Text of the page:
TIJUANA (Border Report) — Nabeel Younis and a group of friends left Panama for the U.S.-Mexico border in November.
A few weeks later, the Pakistani national texted friends that he was about to go over the border barrier into Calexico, California.
But that was the last anyone heard from them, and friends feared the worst.
Last week, Younis managed to text a friend in California and let him know that he was being held at a detention center in Tijuana.
“Nabeel’s cellphone had been confiscated,” said Fitzgerald Kelly, Younis’ friend. “He is relying on other people in prison to get information out to me in a text and stuff like that.”
Kelly said Younis was detained by Mexico’s National Guard as he tried to cross the border.
A spokesperson with Mexico’s National Institute of Migration confirmed Younis is presently at its Tijuana detention center because he could not prove he was a Pakistani national, and that his identity has yet to be confirmed by the Pakistani government in Mexico.
Younis is also accused of not having legal documents allowing him to be in Mexico.
His friends, both in the U.S. and Panama, have been desperately trying to free him without any success.
“He’s been there since December 8, everyone else is out in two to three days, my concern is he is lost in the system,” Kelly said, adding that Younis is trying to stay positive after almost a month in captivity.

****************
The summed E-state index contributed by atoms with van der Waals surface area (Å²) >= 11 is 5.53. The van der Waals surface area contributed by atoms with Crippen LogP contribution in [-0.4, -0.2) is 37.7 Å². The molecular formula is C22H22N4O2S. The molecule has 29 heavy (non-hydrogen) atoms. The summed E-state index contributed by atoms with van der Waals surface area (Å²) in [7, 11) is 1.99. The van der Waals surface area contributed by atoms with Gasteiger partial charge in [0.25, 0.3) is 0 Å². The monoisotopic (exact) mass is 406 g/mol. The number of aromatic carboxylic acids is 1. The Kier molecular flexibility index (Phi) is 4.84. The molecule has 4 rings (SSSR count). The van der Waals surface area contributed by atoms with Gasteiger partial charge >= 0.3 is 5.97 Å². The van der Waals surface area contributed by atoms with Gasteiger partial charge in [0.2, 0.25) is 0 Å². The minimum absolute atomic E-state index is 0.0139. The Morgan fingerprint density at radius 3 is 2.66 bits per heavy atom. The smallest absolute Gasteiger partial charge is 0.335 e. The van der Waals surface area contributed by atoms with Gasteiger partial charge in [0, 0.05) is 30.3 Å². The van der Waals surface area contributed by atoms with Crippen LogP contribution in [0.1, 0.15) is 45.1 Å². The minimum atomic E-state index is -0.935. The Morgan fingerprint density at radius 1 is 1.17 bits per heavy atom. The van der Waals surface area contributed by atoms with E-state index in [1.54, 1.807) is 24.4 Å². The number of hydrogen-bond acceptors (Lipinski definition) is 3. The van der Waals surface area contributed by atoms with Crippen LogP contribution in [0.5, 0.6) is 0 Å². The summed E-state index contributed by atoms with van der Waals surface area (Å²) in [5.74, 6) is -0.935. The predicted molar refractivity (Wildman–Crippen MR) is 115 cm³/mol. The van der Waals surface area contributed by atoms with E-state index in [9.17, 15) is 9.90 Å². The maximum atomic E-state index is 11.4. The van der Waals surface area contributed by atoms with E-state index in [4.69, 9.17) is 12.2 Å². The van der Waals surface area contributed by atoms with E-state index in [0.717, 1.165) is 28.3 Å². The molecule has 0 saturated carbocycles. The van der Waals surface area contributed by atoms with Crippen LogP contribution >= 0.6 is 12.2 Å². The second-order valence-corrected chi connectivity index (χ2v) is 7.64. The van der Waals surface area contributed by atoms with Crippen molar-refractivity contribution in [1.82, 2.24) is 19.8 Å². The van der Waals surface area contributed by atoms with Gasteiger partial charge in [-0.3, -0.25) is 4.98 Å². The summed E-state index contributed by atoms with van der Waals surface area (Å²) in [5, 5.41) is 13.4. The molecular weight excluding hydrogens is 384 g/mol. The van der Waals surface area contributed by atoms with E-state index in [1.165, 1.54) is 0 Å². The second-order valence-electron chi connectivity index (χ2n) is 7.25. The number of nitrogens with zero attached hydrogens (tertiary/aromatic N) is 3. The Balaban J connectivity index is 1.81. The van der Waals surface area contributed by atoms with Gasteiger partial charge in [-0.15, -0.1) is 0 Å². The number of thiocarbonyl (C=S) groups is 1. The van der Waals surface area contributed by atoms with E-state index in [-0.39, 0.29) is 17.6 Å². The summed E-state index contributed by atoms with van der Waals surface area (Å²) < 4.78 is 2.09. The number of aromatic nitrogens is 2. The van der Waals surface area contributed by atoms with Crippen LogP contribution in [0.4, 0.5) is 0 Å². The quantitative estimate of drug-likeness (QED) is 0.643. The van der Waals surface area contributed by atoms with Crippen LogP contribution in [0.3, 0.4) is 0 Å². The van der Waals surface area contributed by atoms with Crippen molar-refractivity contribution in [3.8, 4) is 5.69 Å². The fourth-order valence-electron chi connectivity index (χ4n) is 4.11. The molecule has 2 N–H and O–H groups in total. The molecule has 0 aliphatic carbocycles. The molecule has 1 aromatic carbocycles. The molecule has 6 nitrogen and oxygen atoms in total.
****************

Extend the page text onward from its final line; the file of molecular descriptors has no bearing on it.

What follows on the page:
“He’s been using a Bangladeshi phone for a while. I don’t know whether that’s gotten confiscated,” Kelly said. “I know he has mentioned Somalis, Indians, so it’s quite an international group there who are in prison.”
Kelly stated Younis has been given the option of going back to Mexico City or remaining in Tijuana, where he would have to seek asylum in Mexico.
But according to Kelly, the 27-year-old Younis is adamant about going to the U.S. to seek a new life.
“This is a real person wanting to do exactly what we’ve been able to do,” Kelly said
A detention center spokesperson said Younis’ case is being reviewed and he could be released within a few days, especially if the Pakistani government can confirm his nationality.
Younis first arrived in Panama in 2019 when he traveled to Central America to be part of Pope Francis’ World Youth Day festivities.
He remained in that country for two years and learned Spanish and made friends.
“In Pakistan, he was beaten by a gang, and when he told police, they looked at his documents and saw that he was Catholic. They said they wouldn’t do anything, that was the last straw and he decided to come to the United States via Panama.”